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Is Tyler Wade enough insurance for the Yankees infield?

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Tyler Wade could be a quality backup. Just don't think too much about his 2017 stint in the majors.

Toronto Blue Jays v New York Yankees Photo by Adam Hunger/Getty Images

I've written about New York’s infield situation quite a few times this offseason. It's not that I think the infield is in dire straits; I think Didi Gregorius and Greg Bird are quality regulars, and the rookie duo of Miguel Andujar and Gleyber Torres have the potential to grow into stalwarts in their own right. However, no one knows how much Andujar and Torres might contribute in 2018, and right now the Yankees don’t have many options in the case that one or both struggle for an extended period of time. For a team that's aiming for the World Series after falling one win short in 2017, the degree of uncertainty surrounding second and third base is pretty high.

Last week, I mused that maybe the Yankees forgoing Todd Frazier meant that they are confident that Andujar would be able to handle the starting third base job capably. Lately I've come to consider another angle - maybe the Yankees are confident enough in their internal backup options to pass on free agent signings. As of now, the Yankees' insurance for Torres/Andujar seems to be Ronald Torreyes and Tyler Wade. We saw quite a bit of Toe in 2017, and as a backup he performed admirably. At the same time, though, it wouldn't really be ideal to plug him and his 80-ish wRC+ in as a starter for an extended period of time in case Torres/Andujar get hurt or struggle.

Wade, on the other hand, is still somewhat of a mystery. No one will point to his 2017 performance (.155/.222/.224, 17 WRC+ in 63PA) as evidence of his potential. However, prior to his call-up he was having himself quite the season in Triple-A, and it remains to be seen what he can do with more consistent playing time. So, it has to be asked: what do the Yankees have in Tyler Wade, and could he be a credible starting option in case Torres/Andujar fail?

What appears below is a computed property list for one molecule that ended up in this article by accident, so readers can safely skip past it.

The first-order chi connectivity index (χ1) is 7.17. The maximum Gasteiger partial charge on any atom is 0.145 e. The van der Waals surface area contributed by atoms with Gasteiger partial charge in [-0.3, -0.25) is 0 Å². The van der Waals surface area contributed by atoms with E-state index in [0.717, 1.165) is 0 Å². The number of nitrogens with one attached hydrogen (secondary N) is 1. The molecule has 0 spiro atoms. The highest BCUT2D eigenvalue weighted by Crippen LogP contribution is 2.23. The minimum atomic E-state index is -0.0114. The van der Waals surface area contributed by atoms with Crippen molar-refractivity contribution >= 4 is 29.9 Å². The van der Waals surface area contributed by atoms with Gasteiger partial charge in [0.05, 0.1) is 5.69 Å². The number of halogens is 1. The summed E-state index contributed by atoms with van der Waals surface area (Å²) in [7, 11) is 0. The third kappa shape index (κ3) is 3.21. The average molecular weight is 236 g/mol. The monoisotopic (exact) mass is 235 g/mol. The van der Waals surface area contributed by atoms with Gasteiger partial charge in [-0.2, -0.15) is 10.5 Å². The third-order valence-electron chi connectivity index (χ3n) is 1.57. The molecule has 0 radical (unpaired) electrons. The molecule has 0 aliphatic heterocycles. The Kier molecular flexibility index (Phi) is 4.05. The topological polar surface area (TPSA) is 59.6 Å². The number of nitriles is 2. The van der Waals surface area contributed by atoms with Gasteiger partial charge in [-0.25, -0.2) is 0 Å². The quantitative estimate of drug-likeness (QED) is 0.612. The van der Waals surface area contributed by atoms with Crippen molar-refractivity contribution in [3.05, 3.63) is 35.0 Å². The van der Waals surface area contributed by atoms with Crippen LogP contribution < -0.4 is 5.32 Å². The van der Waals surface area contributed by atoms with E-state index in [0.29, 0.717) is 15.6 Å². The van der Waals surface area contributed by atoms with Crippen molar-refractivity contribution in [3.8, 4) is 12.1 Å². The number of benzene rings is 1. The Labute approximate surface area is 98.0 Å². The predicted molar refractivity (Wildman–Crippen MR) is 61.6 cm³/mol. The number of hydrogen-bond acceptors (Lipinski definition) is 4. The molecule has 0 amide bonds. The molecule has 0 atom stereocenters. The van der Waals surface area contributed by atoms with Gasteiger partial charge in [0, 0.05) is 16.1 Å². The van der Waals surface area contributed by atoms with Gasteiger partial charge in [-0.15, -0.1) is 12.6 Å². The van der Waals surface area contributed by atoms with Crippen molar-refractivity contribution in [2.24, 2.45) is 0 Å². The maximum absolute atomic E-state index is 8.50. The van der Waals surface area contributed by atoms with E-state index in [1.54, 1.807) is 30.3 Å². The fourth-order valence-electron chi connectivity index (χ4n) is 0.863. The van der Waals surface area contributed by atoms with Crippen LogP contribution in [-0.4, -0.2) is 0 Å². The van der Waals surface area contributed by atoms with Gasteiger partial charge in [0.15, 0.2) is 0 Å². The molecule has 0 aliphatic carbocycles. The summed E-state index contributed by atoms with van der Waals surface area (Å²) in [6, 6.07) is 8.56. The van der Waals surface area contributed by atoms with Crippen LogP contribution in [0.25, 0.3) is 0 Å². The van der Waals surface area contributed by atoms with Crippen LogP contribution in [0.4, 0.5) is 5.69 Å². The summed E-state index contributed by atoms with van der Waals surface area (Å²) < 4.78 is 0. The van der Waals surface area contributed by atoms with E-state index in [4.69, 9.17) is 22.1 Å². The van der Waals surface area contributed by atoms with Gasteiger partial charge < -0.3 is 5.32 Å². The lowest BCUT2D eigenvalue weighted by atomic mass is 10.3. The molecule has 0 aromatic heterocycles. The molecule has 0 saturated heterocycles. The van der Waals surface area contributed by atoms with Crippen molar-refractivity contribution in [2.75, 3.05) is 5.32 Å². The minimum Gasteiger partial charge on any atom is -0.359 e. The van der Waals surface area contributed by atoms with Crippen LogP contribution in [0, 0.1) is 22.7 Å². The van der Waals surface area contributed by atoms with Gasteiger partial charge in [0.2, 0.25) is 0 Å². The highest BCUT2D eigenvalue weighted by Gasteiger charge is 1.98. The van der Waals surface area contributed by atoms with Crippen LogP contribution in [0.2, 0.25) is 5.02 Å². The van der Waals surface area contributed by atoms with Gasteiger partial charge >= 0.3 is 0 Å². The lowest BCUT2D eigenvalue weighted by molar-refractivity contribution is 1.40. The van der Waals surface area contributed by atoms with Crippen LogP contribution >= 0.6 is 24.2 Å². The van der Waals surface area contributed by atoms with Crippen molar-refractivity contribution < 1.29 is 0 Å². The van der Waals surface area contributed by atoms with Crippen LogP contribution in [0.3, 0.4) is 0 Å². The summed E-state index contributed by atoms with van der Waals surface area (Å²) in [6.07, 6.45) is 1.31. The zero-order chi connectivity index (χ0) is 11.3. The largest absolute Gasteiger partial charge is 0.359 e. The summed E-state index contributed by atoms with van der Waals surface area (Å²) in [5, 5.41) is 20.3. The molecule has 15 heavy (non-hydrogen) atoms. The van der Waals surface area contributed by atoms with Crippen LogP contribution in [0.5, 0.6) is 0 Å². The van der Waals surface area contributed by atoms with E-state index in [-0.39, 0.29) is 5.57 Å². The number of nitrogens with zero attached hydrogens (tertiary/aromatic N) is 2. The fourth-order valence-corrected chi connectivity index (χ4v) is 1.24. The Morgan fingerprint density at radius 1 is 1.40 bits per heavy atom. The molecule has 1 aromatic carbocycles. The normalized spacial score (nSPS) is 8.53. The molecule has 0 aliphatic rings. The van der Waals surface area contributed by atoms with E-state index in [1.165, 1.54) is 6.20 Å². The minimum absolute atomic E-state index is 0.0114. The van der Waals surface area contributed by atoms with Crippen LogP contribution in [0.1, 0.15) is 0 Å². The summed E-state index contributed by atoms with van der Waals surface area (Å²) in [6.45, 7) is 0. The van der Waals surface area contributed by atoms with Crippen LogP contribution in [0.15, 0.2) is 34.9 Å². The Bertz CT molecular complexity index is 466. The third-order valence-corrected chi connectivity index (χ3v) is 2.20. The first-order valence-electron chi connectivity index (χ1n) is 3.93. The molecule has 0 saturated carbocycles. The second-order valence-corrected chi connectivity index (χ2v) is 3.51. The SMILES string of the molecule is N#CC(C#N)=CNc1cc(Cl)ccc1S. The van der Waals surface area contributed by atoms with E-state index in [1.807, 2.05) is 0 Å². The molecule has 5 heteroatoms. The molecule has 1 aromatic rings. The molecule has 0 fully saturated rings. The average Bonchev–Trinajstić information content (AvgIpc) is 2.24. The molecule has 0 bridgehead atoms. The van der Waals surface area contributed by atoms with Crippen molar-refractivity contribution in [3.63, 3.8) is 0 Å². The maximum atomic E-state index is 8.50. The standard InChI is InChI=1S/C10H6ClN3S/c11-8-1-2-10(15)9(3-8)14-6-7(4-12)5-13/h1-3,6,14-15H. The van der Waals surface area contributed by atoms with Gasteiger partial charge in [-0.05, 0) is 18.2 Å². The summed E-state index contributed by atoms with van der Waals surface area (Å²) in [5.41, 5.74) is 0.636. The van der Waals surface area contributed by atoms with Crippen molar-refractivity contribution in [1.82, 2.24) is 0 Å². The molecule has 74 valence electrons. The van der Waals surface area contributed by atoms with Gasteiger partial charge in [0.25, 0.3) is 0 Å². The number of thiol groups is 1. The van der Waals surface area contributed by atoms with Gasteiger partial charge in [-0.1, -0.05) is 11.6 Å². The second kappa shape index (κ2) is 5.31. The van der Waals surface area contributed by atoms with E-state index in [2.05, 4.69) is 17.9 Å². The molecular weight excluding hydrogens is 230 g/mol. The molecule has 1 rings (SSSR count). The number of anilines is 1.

Tyler Wade's player profile can be summarized by the oft-repeated phrase, “jack of all trades, master of none.” The scouting industry consensus is that what Wade lacks in loud tools, he makes up for in being a well-rounded, flexible player. Back in January, PSA's own TJ Knapp highlighted Wade's speed (26 stolen bases in 85 games at Triple-A in 2017) and versatility (experience at second, third, and shortstop, as well as all three outfield positions) as his best selling points for the 2018 Yankees.

Baseball Prospectus' Jeffery Paternostro and Scooter Hotz were optimistic about Wade's bat, too, calling him “a potential plus hitter” with adequate plate discipline and doubles power. While they did note that Wade was likely to be a utility player/second division starter due to his lack of a standout tool, they did not preclude the possibility of him playing his way into an everyday role.

Interestingly, quantitative analyses seem to like Wade even more. Chris Mitchell's KATOH projection system for prospects, which is based on “age, offensive performance, defensive performance, and other characteristics from the past two seasons,” forecasts Wade to post 7.3 WAR in his first six MLB years, ranking him the 38th best prospect in all of baseball by that measure.

It would seem that Wade's 2017 Triple-A season, in which he slashed .310/.382/.460 (136 wRC+) at the tender age of 22, went a long way towards sweetening his projection. Before hopping on the hype train, it's important to note that 2017 was the first time Wade had ever hit for any kind of power, as his previous career-high ISO was .089. If the power gains are real, then Wade just might live up to his lofty WAR projections. If they are not - and really, we have no way of telling just yet - then Wade is basically Toe with a better eye and glove.

Taking all of the above into account, then, what can we expect from Wade in 2018? It's weird to write this after his horrible, no-good, very bad 2017 cup of coffee, but I think he's at least a better backup option than Toe. With regular playing time, I think Wade could post a 90-100 wRC+ with solid defense at second and third, which would be like having a more versatile Chase Headley at a fraction of the price. Not sexy at all, but entirely capable.

Were the Yankees right to pass on Todd Frazier and bet on their current infield corps? Only time will tell. Individually, I think Todd Frazier is a safer bet to be a 2-win player in 2018 than either one of Torres, Andujar, Wade, or Torreyes. However, the more I think about it, the more farfetched the possibility of all four Yankee options being unbearably awful. Due to their commitment to Andujar and Torres, the Yankees may not be able to field solid regulars at each infield position this season. At the very least I do think they are well-equipped to avoid second or third base becoming black holes, if only due to the sheer number of their internal options.